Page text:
Key elements of evaluating a tattoo complication include asking when a tattoo was placed, if it was professionally done, when the symptoms started, any associated sensations such as pain or itch, aggravating and alleviating factors (sunlight is a common one), and whether the complication involves all the ink of a certain color, more than one color, the surrounding skin, or just portions of the tattoo within one or more colors.

C360: How should dermatologic tattoo complications be treated?

Dr Leger: I will talk about 3 common complications. Bacterial infections, which usually occur days to weeks after obtaining tattoos, are red, painful, swollen, and sometimes ulcerated. For suspected bacterial infections, a swab (or if persistent or severe, a biopsy and tissue culture) should be obtained to determine the pathogen. Tattoos can become infected for a variety of reasons, including contaminated ink, poor aftercare, technique, contaminated water used to dilute the ink, etc., and the artist can help determine the source and help prevent future infections. The ink bottle used in the affected tattoo should also be obtained and cultured.

For tattoo allergies, mild reactions such as scale, pruritus, and mild inflammation can be treated with topical or intralesional steroids. For more elevated or symptomatic allergies, I have seen many dermatologists (including myself in the past) refer to plastic surgery for removal. This usually yields poor cosmetic outcomes. Scarring can be severe when tattoos are excised to the depth of the fat without respecting tattoo contours, and also when skin grafts are used. Instead, ablative lasers can be successfully used. Clinicians could also use a recently published technique called "dermatome shaving," in which the tattoo is removed with a dermablade a few millimeters at a time until ink is no longer observed, and is left to heal by secondary intention.6 These techniques yield much better outcomes than surgery. I have seen patients tattoo over the area after it has been treated and is no longer symptomatic with a different color with good results. Patients should avoid future tattoos with the affected color.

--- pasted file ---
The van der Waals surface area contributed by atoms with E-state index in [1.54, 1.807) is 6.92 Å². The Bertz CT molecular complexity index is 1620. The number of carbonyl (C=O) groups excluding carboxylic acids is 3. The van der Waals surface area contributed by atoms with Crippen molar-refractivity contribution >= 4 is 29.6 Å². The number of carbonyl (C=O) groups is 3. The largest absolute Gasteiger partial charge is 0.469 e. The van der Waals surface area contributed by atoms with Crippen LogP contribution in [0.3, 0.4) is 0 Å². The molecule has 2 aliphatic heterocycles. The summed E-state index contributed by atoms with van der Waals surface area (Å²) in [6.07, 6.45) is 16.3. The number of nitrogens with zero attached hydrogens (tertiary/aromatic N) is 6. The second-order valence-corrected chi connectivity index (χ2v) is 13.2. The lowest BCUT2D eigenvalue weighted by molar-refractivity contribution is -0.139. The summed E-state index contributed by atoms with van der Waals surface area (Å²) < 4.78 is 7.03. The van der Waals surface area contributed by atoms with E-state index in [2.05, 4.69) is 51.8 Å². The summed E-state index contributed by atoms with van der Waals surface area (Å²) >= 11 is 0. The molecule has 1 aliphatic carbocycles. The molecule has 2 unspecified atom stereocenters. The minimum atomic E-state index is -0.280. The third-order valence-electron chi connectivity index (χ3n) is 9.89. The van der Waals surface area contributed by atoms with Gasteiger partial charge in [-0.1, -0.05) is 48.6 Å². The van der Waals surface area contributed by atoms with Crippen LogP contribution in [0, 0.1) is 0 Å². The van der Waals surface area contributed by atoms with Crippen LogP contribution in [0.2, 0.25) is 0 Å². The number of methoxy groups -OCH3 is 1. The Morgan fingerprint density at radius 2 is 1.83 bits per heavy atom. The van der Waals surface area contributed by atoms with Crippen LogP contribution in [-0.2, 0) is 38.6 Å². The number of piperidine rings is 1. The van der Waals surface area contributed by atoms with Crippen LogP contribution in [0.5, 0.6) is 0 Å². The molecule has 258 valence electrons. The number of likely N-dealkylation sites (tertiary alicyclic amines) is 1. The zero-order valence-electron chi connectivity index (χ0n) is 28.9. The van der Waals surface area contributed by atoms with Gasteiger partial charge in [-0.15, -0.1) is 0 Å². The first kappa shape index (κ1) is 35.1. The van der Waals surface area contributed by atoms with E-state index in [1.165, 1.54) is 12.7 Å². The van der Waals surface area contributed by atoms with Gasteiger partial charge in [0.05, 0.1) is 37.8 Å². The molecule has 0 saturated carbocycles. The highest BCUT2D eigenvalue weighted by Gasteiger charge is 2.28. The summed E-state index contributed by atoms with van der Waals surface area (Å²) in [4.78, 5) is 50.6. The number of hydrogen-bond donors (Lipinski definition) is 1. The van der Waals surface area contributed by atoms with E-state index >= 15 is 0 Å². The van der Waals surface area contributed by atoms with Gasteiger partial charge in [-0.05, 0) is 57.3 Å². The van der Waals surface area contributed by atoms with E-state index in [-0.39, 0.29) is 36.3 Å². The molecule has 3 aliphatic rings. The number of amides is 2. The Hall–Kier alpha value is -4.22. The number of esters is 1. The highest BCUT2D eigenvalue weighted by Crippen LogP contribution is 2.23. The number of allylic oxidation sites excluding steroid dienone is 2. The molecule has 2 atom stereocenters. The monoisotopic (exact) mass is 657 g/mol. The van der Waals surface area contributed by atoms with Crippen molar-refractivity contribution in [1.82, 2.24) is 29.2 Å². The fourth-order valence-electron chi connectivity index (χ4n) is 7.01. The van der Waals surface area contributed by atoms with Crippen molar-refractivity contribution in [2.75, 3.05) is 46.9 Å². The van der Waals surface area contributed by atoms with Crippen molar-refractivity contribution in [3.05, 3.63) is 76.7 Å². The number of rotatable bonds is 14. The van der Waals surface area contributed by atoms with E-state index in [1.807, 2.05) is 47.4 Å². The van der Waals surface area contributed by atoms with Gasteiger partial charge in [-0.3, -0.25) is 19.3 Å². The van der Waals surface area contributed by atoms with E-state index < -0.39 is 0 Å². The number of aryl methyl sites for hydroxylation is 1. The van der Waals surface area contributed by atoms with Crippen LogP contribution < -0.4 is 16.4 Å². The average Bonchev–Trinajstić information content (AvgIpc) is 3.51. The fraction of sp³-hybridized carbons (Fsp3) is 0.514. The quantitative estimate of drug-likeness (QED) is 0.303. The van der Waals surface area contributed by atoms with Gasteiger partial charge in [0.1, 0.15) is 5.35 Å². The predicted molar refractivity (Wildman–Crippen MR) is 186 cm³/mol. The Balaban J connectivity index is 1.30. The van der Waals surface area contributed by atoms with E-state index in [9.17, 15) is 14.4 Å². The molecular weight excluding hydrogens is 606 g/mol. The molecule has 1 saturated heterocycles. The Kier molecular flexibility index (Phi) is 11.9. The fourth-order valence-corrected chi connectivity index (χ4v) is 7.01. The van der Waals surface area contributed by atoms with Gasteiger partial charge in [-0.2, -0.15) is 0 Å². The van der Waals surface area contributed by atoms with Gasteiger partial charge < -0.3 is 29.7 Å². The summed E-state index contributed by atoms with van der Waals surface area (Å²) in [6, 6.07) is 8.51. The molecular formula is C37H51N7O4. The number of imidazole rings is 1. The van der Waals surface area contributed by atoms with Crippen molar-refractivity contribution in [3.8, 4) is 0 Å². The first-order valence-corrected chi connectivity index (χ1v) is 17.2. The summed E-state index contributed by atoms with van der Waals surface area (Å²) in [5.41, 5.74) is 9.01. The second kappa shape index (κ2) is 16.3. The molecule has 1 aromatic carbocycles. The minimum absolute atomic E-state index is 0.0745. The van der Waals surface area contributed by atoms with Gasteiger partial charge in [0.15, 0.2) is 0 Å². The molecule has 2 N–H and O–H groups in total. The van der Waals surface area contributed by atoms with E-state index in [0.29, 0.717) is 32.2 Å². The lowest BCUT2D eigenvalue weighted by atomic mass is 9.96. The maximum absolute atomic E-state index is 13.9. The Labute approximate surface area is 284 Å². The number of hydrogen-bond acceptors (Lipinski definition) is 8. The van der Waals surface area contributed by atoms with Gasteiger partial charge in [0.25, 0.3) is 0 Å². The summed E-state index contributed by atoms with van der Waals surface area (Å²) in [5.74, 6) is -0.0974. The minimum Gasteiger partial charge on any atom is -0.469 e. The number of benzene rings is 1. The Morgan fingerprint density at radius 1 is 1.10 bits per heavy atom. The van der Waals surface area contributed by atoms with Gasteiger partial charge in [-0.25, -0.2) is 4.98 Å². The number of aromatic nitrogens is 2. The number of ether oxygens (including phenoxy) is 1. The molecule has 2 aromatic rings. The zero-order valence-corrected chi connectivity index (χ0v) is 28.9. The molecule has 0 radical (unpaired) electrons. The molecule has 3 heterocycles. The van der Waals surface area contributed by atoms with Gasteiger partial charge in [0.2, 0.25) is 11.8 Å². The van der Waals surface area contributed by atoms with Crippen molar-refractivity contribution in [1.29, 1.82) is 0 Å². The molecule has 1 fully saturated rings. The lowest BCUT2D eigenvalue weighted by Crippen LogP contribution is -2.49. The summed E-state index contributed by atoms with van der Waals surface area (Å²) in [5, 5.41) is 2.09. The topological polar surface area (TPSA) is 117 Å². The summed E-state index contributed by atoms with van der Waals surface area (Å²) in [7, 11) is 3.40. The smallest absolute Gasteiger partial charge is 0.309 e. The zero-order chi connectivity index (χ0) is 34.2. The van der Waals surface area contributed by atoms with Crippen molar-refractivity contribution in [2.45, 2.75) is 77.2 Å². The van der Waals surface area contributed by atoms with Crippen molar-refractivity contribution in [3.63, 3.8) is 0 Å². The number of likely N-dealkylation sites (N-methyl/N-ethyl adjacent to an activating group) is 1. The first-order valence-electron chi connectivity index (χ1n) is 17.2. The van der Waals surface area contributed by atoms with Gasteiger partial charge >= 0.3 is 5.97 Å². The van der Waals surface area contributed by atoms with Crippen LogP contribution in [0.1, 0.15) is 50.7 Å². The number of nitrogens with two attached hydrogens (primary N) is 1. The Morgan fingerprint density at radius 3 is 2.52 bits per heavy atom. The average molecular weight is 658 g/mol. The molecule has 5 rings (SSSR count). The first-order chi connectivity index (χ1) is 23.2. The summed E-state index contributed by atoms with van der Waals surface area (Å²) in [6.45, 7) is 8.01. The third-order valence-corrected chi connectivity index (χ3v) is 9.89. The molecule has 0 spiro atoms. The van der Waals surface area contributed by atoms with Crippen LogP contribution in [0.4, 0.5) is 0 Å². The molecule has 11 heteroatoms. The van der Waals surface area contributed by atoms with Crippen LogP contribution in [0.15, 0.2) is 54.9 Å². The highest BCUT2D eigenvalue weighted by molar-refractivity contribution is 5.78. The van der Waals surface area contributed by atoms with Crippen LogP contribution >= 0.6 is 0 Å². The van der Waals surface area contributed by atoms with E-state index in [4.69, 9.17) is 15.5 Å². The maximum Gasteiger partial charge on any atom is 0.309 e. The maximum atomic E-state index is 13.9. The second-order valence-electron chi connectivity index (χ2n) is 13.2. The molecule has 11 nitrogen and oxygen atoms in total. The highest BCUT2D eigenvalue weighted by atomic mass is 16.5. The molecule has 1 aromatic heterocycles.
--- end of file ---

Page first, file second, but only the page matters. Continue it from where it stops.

Tattoo sarcoidosis can present very subtly, often just as small papules and nodules associated with the tattoo ink and sometimes surrounding skin. Sarcoidosis occurs most often in black ink, though other colors can be affected. A recent case series from Copenhagen shows that these patients seem to be at a high risk for systemic sarcoidosis and can have associated uveitis, pulmonary findings, and erythema nodosum.7 It is important to perform a complete review of systems and physical exam and to monitor these patients closely, as one would for other cutaneous sarcoidosis patients.

C360: What key takeaways would you like to leave with dermatologists and related clinicians about tattoo complications?

Dr Leger: A few take home points to remember are:

  • Examine your patients’ tattoos carefully when you perform skin checks. They will often not point out any problems to you, and many complications (especially sarcoidosis) can have very subtle findings.
  • Contact the patient’s tattoo artist if any problems arise. Most of the artists I have worked with are very professional, take their craft very seriously, and are important partners in evaluating and avoiding complications. 
  • Try to treat severe or recalcitrant tattoo allergies with ablative lasers or dermatome shaving. The results I have seen are so much better than with cruder surgical excision!
     

—Christina Vogt

Published in partnership with the American Academy of Dermatology.

References:

1. Armstrong, M. 4 in 10 US adults have a tattoo. Statista. June 2017. https://www.statista.com/chart/9980/us-adults-with-a-tattoo/. Accessed on April 15, 2019.

2. Tattoo complications may warrant a trip to the doctor [press release]. Washington, DC: American Academy of Dermatology; March 2019. https://www.aad.org/media/news-releases/tattoo-complications. Accessed on April 15, 2019.

3. Kluger N, Estève E, Fouéré S, et al. Tattoing and psoriasis: a case series and review of the literature. In J Dermatol. 2017; 56(8):822-827. doi:10.1111/ijd.13646.

4. Kluger N, De Cuyper C. A practical guide about tattooing in patients with chronic skin disorders and other medical conditions. Am J Clin Dermatol. 2018;19(2):167-180. https://doi.org/10.1007/s40257-017-0326-5.

5. Serup J, Hutton Carlsen K. Patch test study of 90 patients with tattoo reactions: Negative outcome of allergy patch test to baseline batteries and culprit inks suggests allergen(s) are generated in the skin through haptenization. Contact Dermatitis. 2014;71(5). https://doi.org/10.1111/cod.12271.

6. Sepehri M, Jørgensen B, Serup J. Introduction of dermatome shaving as first line treatment of chronic tattoo reactions. J Dermatol Treat. 2015;26(5):451-455. doi:10.3109/09546634.2014.999021.

7. Serup J, Sepehri M, Hutton Carlsen K. Classification of Tattoo complications in a hospital material of 493 adverse events. Dermatology. 2016;232:668-678. https://doi.org/10.1159/000452148.